Sunday, April 17, 2016
Weather: Rain after dark several nights this week; when I went out to see the darkening sky Thursday around 7 pm, there was a full rainbow. last rain 4/16. Ditches are running.
What’s blooming in the area: Apples, crab apples, cherries, purple leaf sand cherries, purple leaf plum, flowering quince, red buds, daffodils, moss phlox, donkey spurge. New leaves visible on apples and crab apples.
The local big box is now carrying pink and white flowering cherries and pink and white dogwoods. It’s getting more and more difficult to know which trees actually are blooming.
Beyond the walls and fences: Tansy mustard, alfilerillo western stickseed, and dandelions blooming. Scurf pea, green-leaf five-eyes, velvetweed and first round of pigweed coming up. Seeds blowing from Siberian elms. New leaves on Russian olives and cottonwoods.
In my yard: Sand cherries, Siberian pea, grape hyacinth, and vinca blooming. Raspberries, hostas, lilies of the valley, David phlox, sea lavender, catmints, blue flax, Saint John’s wort, Rumanian sage, tansy, anthemis, coreopsis, purple coneflowers, Maximilian sunflowers and Mönch asters emerging. Leaves opening on apricots, snowball, and beauty bush.
Inside: Zonal geraniums.
Animal sightings: Rabbits, small birds, ants, bees around Siberian peas, bees and smaller insects around sand cherries.
Saw a quail walking in the drive Wednesday morning. Later they were trying to colonize my back porch. Years ago they disappeared when my neighbor’s dogs were running loose. It’s the first I’ve seen them since other neighbors insisted he keep them inside his fence.
Weekly update: I visited a friend in Sonoma County, north of San Francisco last week. I expected things to be greener. What I didn’t expect was the green would look like a thick covering of algae.
The clouds cleared enough as the plane entered the state that Mono lake was visible. Snow fields in the Sierra Nevada followed. Then, as we traveled west and the mountain elevations decreased, a bright green appeared at the tops of ridges with the darker evergreens below.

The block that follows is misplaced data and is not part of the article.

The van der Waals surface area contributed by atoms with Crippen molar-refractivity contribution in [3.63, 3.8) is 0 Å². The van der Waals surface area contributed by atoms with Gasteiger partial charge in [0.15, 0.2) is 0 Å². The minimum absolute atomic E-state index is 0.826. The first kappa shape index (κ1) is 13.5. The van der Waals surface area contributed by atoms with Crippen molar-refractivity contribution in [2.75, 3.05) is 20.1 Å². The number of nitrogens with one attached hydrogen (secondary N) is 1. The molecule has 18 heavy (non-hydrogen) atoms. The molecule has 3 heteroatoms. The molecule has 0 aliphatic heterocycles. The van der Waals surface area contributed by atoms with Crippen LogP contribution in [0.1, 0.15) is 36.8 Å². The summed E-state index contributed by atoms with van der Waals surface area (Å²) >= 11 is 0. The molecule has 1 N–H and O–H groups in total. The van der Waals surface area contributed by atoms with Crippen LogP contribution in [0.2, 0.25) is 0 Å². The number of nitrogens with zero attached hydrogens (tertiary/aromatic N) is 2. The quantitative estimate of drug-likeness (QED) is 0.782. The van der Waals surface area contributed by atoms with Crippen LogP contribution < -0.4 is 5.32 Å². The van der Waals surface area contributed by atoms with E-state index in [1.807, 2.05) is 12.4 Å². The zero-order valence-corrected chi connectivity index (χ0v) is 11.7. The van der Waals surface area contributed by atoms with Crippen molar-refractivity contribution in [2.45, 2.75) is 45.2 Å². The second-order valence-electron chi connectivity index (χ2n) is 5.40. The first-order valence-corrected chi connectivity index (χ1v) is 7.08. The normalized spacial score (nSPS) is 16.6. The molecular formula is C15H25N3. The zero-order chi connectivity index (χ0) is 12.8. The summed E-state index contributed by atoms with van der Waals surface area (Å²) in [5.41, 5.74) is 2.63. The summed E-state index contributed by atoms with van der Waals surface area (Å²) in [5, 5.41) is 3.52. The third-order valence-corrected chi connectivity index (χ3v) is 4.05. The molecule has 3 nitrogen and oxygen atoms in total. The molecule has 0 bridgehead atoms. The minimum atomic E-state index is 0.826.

Even when we landed, the same green covered the tops of hills along the road, both inland and along the coast. It was even the same color in the grasses in the vineyards and on the vines. It had to be grass, but it couldn’t be the same grass in all the locations.
I was only able to take pictures at a turnoff near the coast. By then the clouds had returned, and the lowered light exaggerated the colors.
When I got home, a walked up the road a bit to look at the equivalent kind of ridge. The junipers were scattered, and the just greening grass didn’t reach the tops.
Our bright greens come from newly emerged leaves. Among the earliest and most brilliant are the globe willows that can be seen across fields and arroyos.
Now the cottonwoods are beginning, but the green isn’t the same. It’s partly the difference in species, but it’s also the difference in bark. The willow trunks and branches are dark, and the cottonwoods nearly white.
I was told all that green I was seeing in California would turn golden in a few weeks, and look just like our grasslands. That part of the state had warmed earlier than usual, and there had been recent rains.
Here, it’s not just the grasses that ripen and dry. The Siberian elms, whose flowers were so chartreuse a few weeks ago, are now tanned by their seeds.
1. Rainbow over the prairie, 14 April 2016.
2. Algae in a settling pond on the north side of town, 10 October 2014.
3. Coastal hills in Sonoma County, California, 7 April 2016.
4. Grasses growing on a cone and ridges down the road, 14 April 2016.
5. Globe willow across the arroyo, taken with a telescopic focus, 14 April 2016. Badlands along route 30 in the background.
6. Cottonless cottonwood in my yard, 16 April 2016.
7. Siberian elm seeds, 14 April 2016.
8. Another picture of California, 7 April 2016.